One of my favourite essays is on the topic of bulls*** jobs. The thesis is that a certain proportion of workers in the Western World (and probably elsewhere) are engaged in work of one sort or another which they believe has no value. Their job is, in their own estimation, bulls***.
Oh dear. Now new research, or should I say, new ‘research’, suggests that people with a high tolerance for pseudo-profound bulls*** are also blessed with a low IQ, and are more likely to subscribe to conspiracy theories. I am surprised that ‘research’ was needed to establish this – surely a mere extension of logic would have been sufficient? – but I am quietly satisfied nonetheless with the conclusion, especially since I had a brief conversation with a colleague yesterday on the subject of job interviews, which left me more convinced that ever that job interviews, like so much else in life, are mostly bulls***, and that, consequently, people who excel at job interviews have a low IQ and probably subscribe to conspiracy theories.
Well, perhaps not. But the job interview, like the appraisal process, is a particularly adapted to those on either side of the equation who have a high tolerance for bulls***. Both are a game, the requirement of which is that players on each side quickly learn what is expected of them and then provide it. The quick-witted interviewee will read and reflect the needs and prejudices and expectations of the interviewer. (And yes, I am aware that some bright students might be doing the same to me in my lessons. Although not at the time).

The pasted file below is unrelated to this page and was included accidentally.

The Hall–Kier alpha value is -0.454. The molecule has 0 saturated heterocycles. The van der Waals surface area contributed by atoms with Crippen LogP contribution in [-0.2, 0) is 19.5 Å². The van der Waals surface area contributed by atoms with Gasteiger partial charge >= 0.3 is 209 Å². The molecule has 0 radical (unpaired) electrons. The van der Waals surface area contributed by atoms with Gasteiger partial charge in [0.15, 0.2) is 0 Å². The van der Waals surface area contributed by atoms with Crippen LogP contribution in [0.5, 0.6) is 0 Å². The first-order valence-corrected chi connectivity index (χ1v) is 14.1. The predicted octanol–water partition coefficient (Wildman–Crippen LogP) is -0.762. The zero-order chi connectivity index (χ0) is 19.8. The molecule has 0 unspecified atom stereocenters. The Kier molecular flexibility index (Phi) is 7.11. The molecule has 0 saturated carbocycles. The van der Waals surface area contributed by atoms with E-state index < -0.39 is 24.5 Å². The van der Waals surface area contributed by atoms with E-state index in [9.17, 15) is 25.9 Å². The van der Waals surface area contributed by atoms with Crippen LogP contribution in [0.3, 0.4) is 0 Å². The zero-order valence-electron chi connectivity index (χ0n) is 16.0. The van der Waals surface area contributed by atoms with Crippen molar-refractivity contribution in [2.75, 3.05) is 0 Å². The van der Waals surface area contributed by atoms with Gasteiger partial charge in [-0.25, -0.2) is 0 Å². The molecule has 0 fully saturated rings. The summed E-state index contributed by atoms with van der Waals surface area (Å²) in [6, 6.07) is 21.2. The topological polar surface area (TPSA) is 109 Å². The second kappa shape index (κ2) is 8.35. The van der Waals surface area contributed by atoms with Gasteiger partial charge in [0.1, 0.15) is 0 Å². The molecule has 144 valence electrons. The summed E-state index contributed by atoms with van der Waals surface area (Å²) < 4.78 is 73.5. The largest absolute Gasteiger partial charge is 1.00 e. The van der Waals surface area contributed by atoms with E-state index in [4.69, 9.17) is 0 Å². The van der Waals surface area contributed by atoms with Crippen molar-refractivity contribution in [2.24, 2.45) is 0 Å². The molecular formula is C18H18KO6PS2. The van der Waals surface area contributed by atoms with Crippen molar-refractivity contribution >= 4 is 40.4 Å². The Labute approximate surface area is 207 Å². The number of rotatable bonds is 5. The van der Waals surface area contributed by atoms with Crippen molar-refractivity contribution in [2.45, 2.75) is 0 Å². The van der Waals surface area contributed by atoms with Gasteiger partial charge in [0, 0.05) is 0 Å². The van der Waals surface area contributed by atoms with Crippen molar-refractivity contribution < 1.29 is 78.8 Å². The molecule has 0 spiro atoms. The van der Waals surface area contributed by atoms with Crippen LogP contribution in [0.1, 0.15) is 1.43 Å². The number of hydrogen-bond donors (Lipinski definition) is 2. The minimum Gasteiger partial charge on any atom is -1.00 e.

Some people – conspicuously clever people, I like to think – are uncomfortable with this; others – those with a low IQ who also subscribe to conspiracy theories – are not very good at it. And those who are good at it – moderately clever and probably a bit world-weary – end up getting jobs which then turn out for the most part to be bulls***.
Not that I have done any ‘research’, of course.